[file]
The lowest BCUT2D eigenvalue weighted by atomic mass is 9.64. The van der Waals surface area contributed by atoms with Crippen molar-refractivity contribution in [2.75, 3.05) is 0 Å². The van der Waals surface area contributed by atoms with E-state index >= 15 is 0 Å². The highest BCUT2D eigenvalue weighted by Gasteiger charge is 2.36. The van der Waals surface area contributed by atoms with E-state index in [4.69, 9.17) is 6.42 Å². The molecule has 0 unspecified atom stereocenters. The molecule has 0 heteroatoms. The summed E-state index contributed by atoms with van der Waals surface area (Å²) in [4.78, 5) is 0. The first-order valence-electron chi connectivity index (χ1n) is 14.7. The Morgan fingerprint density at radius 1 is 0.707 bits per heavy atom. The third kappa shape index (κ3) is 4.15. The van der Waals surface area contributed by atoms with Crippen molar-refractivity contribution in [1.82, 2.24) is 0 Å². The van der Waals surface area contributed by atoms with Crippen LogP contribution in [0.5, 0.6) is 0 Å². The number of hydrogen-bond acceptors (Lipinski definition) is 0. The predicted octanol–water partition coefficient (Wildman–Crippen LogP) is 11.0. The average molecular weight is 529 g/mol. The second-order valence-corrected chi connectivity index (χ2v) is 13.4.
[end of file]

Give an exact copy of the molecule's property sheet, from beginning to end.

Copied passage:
The lowest BCUT2D eigenvalue weighted by atomic mass is 9.64. The van der Waals surface area contributed by atoms with Crippen molar-refractivity contribution in [2.75, 3.05) is 0 Å². The van der Waals surface area contributed by atoms with E-state index >= 15 is 0 Å². The highest BCUT2D eigenvalue weighted by Gasteiger charge is 2.36. The van der Waals surface area contributed by atoms with E-state index in [4.69, 9.17) is 6.42 Å². The molecule has 0 unspecified atom stereocenters. The molecule has 0 heteroatoms. The summed E-state index contributed by atoms with van der Waals surface area (Å²) in [4.78, 5) is 0. The first-order valence-electron chi connectivity index (χ1n) is 14.7. The Morgan fingerprint density at radius 1 is 0.707 bits per heavy atom. The third kappa shape index (κ3) is 4.15. The van der Waals surface area contributed by atoms with Crippen molar-refractivity contribution in [1.82, 2.24) is 0 Å². The van der Waals surface area contributed by atoms with Crippen LogP contribution in [0.5, 0.6) is 0 Å². The number of hydrogen-bond acceptors (Lipinski definition) is 0. The predicted octanol–water partition coefficient (Wildman–Crippen LogP) is 11.0. The average molecular weight is 529 g/mol. The second-order valence-corrected chi connectivity index (χ2v) is 13.4.